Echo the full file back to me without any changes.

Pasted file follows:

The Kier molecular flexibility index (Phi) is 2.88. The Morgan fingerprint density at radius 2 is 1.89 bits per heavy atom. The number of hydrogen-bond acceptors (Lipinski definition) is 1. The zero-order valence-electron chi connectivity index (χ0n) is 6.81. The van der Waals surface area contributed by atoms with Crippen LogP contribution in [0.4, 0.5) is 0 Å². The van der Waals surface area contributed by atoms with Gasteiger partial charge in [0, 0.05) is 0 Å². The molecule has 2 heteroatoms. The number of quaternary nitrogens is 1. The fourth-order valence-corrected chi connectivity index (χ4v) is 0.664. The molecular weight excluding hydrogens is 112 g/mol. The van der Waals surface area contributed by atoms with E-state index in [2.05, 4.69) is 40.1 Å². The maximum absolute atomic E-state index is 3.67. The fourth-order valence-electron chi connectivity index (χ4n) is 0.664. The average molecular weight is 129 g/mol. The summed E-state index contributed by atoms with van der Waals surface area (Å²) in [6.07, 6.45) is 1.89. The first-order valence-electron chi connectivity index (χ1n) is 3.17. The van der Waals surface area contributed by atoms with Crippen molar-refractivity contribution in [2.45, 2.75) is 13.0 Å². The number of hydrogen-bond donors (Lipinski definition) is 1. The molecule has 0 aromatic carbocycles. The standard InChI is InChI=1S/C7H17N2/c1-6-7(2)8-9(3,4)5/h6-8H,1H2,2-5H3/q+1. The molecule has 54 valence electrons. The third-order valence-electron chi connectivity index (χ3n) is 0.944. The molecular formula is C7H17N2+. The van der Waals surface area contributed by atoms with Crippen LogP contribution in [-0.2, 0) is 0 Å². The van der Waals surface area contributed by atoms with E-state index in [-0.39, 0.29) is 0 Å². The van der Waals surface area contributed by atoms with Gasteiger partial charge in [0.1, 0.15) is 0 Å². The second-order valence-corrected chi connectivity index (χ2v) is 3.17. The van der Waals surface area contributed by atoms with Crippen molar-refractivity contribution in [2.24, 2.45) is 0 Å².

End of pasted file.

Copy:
The Kier molecular flexibility index (Phi) is 2.88. The Morgan fingerprint density at radius 2 is 1.89 bits per heavy atom. The number of hydrogen-bond acceptors (Lipinski definition) is 1. The zero-order valence-electron chi connectivity index (χ0n) is 6.81. The van der Waals surface area contributed by atoms with Crippen LogP contribution in [0.4, 0.5) is 0 Å². The van der Waals surface area contributed by atoms with Gasteiger partial charge in [0, 0.05) is 0 Å². The molecule has 2 heteroatoms. The number of quaternary nitrogens is 1. The fourth-order valence-corrected chi connectivity index (χ4v) is 0.664. The molecular weight excluding hydrogens is 112 g/mol. The van der Waals surface area contributed by atoms with E-state index in [2.05, 4.69) is 40.1 Å². The maximum absolute atomic E-state index is 3.67. The fourth-order valence-electron chi connectivity index (χ4n) is 0.664. The average molecular weight is 129 g/mol. The summed E-state index contributed by atoms with van der Waals surface area (Å²) in [6.07, 6.45) is 1.89. The first-order valence-electron chi connectivity index (χ1n) is 3.17. The van der Waals surface area contributed by atoms with Crippen molar-refractivity contribution in [2.45, 2.75) is 13.0 Å². The number of hydrogen-bond donors (Lipinski definition) is 1. The molecule has 0 aromatic carbocycles. The standard InChI is InChI=1S/C7H17N2/c1-6-7(2)8-9(3,4)5/h6-8H,1H2,2-5H3/q+1. The molecule has 54 valence electrons. The third-order valence-electron chi connectivity index (χ3n) is 0.944. The molecular formula is C7H17N2+. The van der Waals surface area contributed by atoms with Crippen LogP contribution in [-0.2, 0) is 0 Å². The van der Waals surface area contributed by atoms with E-state index in [-0.39, 0.29) is 0 Å². The van der Waals surface area contributed by atoms with Gasteiger partial charge in [0.1, 0.15) is 0 Å². The second-order valence-corrected chi connectivity index (χ2v) is 3.17. The van der Waals surface area contributed by atoms with Crippen molar-refractivity contribution in [2.24, 2.45) is 0 Å².